Welcome to the site! Allow me to introduce its purpose, themes, and format.
I created this site for an undergraduate Shakespeare class at Emory University. The class, ENG 210W: Shakespeare’s Globe, explored a handful of Shakespearean plays and performances, with an emphasis on how they inform contemporary issues, particularly environmental concerns. This site, then, serves as a record of my own inquiries into how these enduring and esoteric plays survive to illuminate current issues like climate change.
For the purposes of this site, Shakespeare becomes a kind of ecology—a living, breathing subject that responds to shifts in culture and academia. These plays, while historically significant, offer much more than their historical interpretations might suggest. They reflect on the very psychology and sensibility that comprise the human condition. In particular, Shakespeare frequently comments on humanity’s relationship with nature. In what ways do these considerations of nature and human influence shine light on today’s environmental concerns? That question, along with some other considerations, become the subject and purpose of this website.
Unfortunately, Shakespeare does not offer a definitive interpretation of nature. For Gonzalo and his sailors in The Tempest, nature offers a potential for innocence and abundance. For Prospero and King Lear, however, nature becomes subjugated for their own advantage and ambition. In Titus Andronicus, nature provides an asylum for Chiron and Demetrius’s dark desires to play out, causing other characters to contemplate whether our planet’s natural order promotes life and prosperity, or chaos and violence. Ultimately, Shakespeare’s conflicting portrayals of nature parallel humanity’s own complicated relationship with the environment, which is precisely why Shakespeare studies can inform contemporary environmental issues.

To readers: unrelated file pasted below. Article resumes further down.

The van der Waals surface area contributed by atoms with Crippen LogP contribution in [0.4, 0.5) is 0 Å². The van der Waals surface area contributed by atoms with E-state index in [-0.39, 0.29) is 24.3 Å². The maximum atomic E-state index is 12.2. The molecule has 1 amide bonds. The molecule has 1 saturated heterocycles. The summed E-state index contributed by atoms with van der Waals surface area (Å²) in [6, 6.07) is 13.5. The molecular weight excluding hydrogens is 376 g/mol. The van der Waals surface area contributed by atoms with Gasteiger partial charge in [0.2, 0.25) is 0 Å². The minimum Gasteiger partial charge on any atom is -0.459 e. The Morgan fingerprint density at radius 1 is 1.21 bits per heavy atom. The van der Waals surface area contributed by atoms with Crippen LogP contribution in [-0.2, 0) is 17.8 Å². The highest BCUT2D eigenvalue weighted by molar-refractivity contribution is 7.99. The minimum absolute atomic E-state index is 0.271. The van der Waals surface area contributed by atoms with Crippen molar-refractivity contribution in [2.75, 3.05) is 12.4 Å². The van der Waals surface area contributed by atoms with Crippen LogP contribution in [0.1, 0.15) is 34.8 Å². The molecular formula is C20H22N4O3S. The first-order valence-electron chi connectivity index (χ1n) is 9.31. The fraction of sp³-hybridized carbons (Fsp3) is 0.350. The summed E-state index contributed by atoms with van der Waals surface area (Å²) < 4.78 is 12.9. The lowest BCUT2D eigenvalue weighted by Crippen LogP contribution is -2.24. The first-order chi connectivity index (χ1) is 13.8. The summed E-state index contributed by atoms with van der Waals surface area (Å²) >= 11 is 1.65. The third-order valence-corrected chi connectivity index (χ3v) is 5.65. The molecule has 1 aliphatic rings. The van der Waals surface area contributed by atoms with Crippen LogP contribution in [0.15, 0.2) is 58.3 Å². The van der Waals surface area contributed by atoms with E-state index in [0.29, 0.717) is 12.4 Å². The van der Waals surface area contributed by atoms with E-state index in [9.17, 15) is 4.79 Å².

Along the way, other assignments spurred me to consider other topics, like language, violence, and power. I explored these topics through a variety of mediums. The class emphasized “multimodal research techniques” to overcome a common handicap in conventional Shakespeare studies—the impulse toward historicist interpretations. While historical contexts certainly prove vital in understanding the plays, the concepts and themes benefit from their consideration not only in relation to contemporary issues, but also through contemporary means.
It is my hope that this site demonstrates Shakespeare’s capacity to contribute meaningfully to current conversations about climate change and other environmental issues. Furthermore, I hope that this site illustrates the benefit in addressing Shakespeare through unconventional, alternative methods by transcending, but not ignoring, traditional interpretations and presentations.
As I mentioned, this site tackles Shakespeare through a variety of analytical styles. Although the site exists more or less as a blog in terms of format, most entries reflect greater consideration than a casual blog post. The entries include a paper, an infographic, a presentation, a digital edition that includes a glossed text, and a handful of blog posts.
This variety of techniques challenged me to step out of the conventional rhetorical frame that most English classes operate within. I saw how analysis could occur and develop without thesis statements or even words, at all. The most compelling explorations of Shakespeare leverage not only their content, but also their presentation.